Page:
Paul Ferguson – Archdeacon of Cleveland reflects of Jesus’ teachings


02-sermon-on-the-mount-1800In most years we would be on the brink of Lent now, but a late Easter this year means that Ash Wednesday won’t fall until we are into March. That means that, after we have celebrated the Presentation of Christ in the Temple on Sunday 2 February, we shall have a series of ‘ordinary’ Sundays before we enter Lent next month.

On these ordinary Sundays we shall be reading part of the Sermon on the Mount from Matthew’s Gospel. Matthew paints a picture of Jesus teaching the crowds. We are probably meant to think of the mountain as a law-giving place (remember the story of Moses) and that because Jesus himself is seated at the top of the mountain, he has divine authority of his own, even greater than the authority that Moses had.

I’ve heard people talk about the Sermon on the Mount as if it were a guide to good behaviour and a collection of common sense sayings. But that would be a complete mistake, and would miss the whole point.

Jesus’s words are full of reassurance, but they are also packed with big challenges. He talks to people about how they should relate to each other, but always set in the bigger vision of how they must relate to God. There is lots in there about the love of God, but Jesus makes it clear to the people that when they are more in touch with God and his ways, the experience will change them, change how they think, change their priorities and change how they act.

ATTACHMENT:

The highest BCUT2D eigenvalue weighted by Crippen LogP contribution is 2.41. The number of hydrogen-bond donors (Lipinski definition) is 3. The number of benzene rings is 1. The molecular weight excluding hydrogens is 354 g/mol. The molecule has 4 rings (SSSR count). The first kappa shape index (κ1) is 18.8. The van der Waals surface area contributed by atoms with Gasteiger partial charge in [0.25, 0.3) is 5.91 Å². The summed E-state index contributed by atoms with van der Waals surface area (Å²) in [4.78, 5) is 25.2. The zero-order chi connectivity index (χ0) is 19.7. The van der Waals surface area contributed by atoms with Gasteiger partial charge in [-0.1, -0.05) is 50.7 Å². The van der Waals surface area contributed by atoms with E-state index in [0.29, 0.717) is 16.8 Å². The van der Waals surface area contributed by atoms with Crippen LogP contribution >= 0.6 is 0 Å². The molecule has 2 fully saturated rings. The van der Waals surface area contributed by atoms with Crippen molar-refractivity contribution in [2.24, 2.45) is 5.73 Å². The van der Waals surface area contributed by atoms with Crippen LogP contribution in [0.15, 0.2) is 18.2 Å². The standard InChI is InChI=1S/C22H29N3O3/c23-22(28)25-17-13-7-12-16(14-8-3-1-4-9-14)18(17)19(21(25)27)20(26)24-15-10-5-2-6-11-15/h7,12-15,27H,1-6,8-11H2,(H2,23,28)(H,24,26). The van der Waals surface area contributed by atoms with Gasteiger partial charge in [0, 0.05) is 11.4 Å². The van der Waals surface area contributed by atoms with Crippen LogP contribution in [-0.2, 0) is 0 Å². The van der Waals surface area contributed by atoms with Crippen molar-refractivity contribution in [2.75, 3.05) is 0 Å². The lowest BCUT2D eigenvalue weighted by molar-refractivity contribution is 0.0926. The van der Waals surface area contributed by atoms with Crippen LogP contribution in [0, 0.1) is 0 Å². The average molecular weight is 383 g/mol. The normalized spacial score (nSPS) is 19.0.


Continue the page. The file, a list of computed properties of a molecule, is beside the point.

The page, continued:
Jesus’s words are as fresh and demanding to us as they were to the people who sat in front of him. ‘You are the light of the world’ (which is wonderful, but what a great big responsibility it is). ‘If you remember that your brother or sister has something against you, leave your gift there before the altar and go; first be reconciled’ (which leaves no room for sitting there convincing ourselves that we are in the right). ‘ Do not worry, saying “What will be eat?” or “What will we drink” or “What will we wear?” For it is the gentiles who strive for all these things … But strive first for the kingdom of God and his righteousness, and all these things will be given to you as

well.’ (When did we last admit that getting into the habit of fretting can get in the way of our relationship with God?)

Matthew tells us that the people were amazed because Jesus taught them with authority. I hope that the words say something new to us all this year. And if you have an hour at home, why not read the three chapters (Matthew 5‐7) in one go, and imagine yourself there on the mountain, hearing all this for the first time?

Paul Ferguson – Archdeacon of Cleveland

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